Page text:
Putting these conversations off causes problems for us as individuals and also for the business and whilst some of these problems will be felt in the short term many will not appear until further down the line and will be caused by avoidance.

For the individual, it affects us emotionally, physically and behaviourally causing unnecessary stress, anxiety and frustrations. Unwanted and unhelpful behaviours can manifest which lead to making things worse, hindering relationships, breaking trust and affecting team culture.

For the business it can lead to a general lack of overall engagement and productivity, increases in sickness, absence and turnover and a rise in disciplinary and grievances as the fall out of not having had timely conversations plays out. All of which affect revenue and results.

Very often, we promote people on their ability to do the technical side of their job and we don’t provide sufficient training on the people skills, like helping them deal with difficult conversations. In bigger businesses, middle management have a huge amount of pressure put on the them. They are sandwiched in between employees and senior leaders and struggle because employees are generally pushing issues up to them just as senior managers are pushing them down.

So the question is, are the important conversations truly difficult OR are we making these conversations unnecessarily difficult because we don’t have the skillset to have them?

6 Things you can do to help you handle a difficult conversation well

Purpose – be clear on why you are having the conversation and what your ideal outcome is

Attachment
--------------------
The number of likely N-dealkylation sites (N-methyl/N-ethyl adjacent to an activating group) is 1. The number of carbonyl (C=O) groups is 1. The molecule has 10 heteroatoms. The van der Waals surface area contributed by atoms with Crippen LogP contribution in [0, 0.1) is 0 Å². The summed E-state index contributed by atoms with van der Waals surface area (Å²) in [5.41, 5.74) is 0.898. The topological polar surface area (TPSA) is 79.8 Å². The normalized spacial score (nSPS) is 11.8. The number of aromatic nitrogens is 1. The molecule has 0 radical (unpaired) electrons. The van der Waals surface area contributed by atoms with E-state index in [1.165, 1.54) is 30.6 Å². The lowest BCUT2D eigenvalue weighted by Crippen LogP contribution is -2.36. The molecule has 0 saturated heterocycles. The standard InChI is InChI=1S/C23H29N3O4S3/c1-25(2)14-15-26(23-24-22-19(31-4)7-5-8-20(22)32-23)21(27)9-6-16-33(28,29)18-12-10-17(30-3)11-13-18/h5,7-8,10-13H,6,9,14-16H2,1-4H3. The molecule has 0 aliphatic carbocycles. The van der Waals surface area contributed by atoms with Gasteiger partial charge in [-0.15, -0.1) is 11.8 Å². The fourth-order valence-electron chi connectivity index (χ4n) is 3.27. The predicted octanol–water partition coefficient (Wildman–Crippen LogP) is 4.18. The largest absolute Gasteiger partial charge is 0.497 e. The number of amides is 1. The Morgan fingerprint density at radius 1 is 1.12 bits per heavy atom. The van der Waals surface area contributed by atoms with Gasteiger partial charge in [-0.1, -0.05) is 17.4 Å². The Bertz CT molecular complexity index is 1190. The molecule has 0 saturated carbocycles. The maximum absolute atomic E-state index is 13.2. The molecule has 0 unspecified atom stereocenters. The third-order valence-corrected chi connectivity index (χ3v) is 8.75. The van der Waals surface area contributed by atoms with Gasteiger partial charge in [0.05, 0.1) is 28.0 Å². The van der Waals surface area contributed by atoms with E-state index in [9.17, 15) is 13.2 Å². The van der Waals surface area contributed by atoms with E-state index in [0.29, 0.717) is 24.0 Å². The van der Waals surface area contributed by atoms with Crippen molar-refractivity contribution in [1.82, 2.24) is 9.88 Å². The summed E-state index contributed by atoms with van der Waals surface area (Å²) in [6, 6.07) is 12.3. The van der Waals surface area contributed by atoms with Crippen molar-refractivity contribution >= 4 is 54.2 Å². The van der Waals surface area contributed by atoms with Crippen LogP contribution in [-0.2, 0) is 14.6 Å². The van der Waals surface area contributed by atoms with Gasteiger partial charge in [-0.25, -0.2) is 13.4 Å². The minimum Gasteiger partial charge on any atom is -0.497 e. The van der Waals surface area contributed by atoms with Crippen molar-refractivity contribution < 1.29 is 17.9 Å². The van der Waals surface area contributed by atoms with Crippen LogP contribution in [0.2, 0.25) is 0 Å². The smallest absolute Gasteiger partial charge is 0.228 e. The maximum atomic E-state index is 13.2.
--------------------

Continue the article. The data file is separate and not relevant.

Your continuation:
Prepare – collate your facts, consider what you want to say and where you will have the conversation ensuring you allow enough time, stay objective

Be aware – of your emotions and the other persons emotions. Notice what pre judgements you may have and notice what is going on for you and the other person in the moment. Create a psychologically safe place in which to have the conversation

Share your perspective – tell them the purpose of the conversation, share your facts and your side of the story and how you feel. Stay calm and objective

Ask for their perspective – listen to their side of they story, be curious, ask how they feel and never assume you know what they are going to say. Stay calm and objective

Agree the way forward – explore the issues, identify the options, discuss support required and agree the way forward together

The opportunity to have impactful conversations that make a real difference, occur every day however they are particularly useful in the following scenarios

  • In handling difficult conversations more effectively
  • In setting objectives and holding people to account for delivery
  • In appraisals and 121s
  • In delegating and time management
  • In developing and stretching your team
  • In handling conflict more effectively and confidently
  • In running effective meetings ……… and much more

So STOP fearing difficult conversations. START having those conversations that will make a difference at work